Note: Chemistry is about atoms, molecules, bonds, bonding (reactions) and bond types, valency, structure, and properties.  This interesting article in the J Chemical Education discusses using nanostructures to recapitulate ‘chemistry’ at a different scale. 

In nanometers, what are typical sizes of atoms, small molecules, and macromolecules? And what are the sizes of the some of the ‘nanoatom’ structures described here?

How can valency and directed bonds be simulated by SNAs?

Compare how salt crystals form from sodium and chloride ions, and how PAEs (or SNAs) can form analogous structures.

How can different crystal structures be self-assembled from PAEs?

Unlike bonding between atoms to form molecules, how can bonds length, strength, and multiplicity of bonds be controlled with more latitude in PAE structures (‘molecules’ or ‘crystals’)?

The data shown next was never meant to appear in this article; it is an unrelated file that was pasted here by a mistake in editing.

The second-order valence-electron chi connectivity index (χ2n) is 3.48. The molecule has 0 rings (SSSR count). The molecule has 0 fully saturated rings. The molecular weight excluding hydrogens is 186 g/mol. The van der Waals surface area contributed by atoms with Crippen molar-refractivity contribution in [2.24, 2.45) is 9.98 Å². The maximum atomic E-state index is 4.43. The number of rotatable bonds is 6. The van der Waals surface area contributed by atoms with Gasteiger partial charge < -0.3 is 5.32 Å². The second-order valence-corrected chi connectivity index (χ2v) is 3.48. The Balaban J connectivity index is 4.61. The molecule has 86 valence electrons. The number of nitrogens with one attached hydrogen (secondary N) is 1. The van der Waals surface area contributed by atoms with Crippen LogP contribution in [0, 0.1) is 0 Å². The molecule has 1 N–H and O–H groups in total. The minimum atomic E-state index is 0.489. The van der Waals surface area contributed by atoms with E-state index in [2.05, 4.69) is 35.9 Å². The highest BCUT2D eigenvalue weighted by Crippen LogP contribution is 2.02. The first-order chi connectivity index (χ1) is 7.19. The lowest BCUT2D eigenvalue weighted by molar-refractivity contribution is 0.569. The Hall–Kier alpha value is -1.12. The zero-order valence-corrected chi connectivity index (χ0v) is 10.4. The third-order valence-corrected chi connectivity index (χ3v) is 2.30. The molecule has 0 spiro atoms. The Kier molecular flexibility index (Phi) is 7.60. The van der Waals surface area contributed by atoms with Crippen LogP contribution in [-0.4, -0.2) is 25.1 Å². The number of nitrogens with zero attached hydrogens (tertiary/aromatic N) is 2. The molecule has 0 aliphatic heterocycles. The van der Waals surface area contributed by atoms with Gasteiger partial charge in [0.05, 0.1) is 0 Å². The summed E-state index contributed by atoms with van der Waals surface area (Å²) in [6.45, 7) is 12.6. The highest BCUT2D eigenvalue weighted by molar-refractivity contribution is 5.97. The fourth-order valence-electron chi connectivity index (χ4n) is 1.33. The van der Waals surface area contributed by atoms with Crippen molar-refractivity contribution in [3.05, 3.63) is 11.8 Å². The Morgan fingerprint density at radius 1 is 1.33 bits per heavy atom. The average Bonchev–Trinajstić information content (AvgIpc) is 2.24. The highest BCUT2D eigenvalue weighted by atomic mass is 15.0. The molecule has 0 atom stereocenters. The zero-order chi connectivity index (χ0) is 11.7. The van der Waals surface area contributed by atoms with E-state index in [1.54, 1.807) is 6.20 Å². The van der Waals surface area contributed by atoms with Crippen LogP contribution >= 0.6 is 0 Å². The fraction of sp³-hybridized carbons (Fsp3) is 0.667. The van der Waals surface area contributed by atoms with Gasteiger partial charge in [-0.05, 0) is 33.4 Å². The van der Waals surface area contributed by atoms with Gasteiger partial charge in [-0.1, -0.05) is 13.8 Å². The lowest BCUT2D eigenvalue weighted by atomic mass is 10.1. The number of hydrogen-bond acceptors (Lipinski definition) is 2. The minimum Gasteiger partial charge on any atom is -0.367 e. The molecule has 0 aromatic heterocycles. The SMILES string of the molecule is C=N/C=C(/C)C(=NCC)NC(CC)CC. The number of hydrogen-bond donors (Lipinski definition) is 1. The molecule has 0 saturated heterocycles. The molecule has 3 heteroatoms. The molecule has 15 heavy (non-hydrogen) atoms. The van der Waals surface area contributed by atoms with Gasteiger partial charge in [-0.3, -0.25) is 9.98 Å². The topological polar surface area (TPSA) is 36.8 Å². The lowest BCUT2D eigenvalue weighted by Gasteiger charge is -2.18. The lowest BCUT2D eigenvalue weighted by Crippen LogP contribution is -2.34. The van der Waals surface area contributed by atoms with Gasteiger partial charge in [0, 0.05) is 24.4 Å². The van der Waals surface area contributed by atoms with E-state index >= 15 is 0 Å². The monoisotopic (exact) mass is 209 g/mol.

How can the melting temperature of SNA assemblies be measured?; compare with linear nucleic acids.

In this context, What information do phase diagrams convey?

What are some interesting features of SNAs for biomedical applications?

J Liu et al. “Renal clearable inorganic nanoparticles: A new frontier of bionanotechnology”  Materials Today 16,12 (20130 477-486.

What are some reasons nanoparticles are injected into patients?

Why is kidney filtration of nanoparticles important, and what are some of the criteria that determine the effectiveness of kidney filtration for particles?

What are some approaches to enhancing or assuring adequate kidney clearance of nanoparticles?

Briefly, what are some methods to assess the fate and clearance of nanoparticles in animals?

Briefly discuss the inter-relationships between fast or slow clearance, and passive and active tumor targeting.